This demand for local action has led politicians in San Francisco, Seattle, Los Angeles, and other cities to get voters to support new funding measures to address homelessness. This new money is vital. But this funding is nowhere near what is needed to subsidize rents for millions of Americans priced out of the private market.
That’s the role that the federal government played before the nation had widespread visible homelessness. It is a role the federal government has largely abandoned.
Mayors tell the truth about their limited ability to reduce homelessness at their peril.
I once convinced Mayor Willie Brown that he had to level with the public about the city’s lack of resources to end homelessness. Brown told the media the next day that San Francisco could not solve the crisis locally and that massive new federal support was needed.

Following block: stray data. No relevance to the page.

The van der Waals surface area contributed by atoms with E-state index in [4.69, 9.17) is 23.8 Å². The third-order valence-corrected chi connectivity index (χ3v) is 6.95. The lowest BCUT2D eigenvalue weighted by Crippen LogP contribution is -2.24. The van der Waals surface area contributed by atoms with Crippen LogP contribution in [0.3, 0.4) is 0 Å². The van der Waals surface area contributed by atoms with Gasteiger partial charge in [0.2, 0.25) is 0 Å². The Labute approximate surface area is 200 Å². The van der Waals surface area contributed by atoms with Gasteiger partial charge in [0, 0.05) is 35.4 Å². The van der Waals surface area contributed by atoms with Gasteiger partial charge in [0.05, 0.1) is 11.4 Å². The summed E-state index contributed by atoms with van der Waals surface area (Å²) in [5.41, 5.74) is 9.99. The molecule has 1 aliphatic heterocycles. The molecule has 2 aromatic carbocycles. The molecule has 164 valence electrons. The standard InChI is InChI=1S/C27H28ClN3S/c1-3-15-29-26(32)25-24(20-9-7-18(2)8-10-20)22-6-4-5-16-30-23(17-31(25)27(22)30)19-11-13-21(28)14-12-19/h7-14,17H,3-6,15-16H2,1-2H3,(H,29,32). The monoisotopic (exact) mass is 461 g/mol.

Thanks to me, Brown got some of the worst media hits of his mayoralty. Reporters jumped on him for “passing the buck” for highlighting the fed’s primary role. The basic line was that San Francisco elects mayors to solve problems, not blame other governments.
Ever since that day San Francisco mayors have known better than to claim they cannot sharply reduce homelessness.
In Brown’s case, initiating the master leasing program and expanding Housing First was a huge step forward. Gavin Newsom’s Care Not Cash program greatly expanded Housing First, and the program remains the financial bedrock of the city’s efforts to reduce homelessness. Ed Lee expanded funding for master leasing and other affordable housing programs, but even the Obama years did not bring the massive new low-income housing resources that meaningfully addressing the homeless crisis demanded.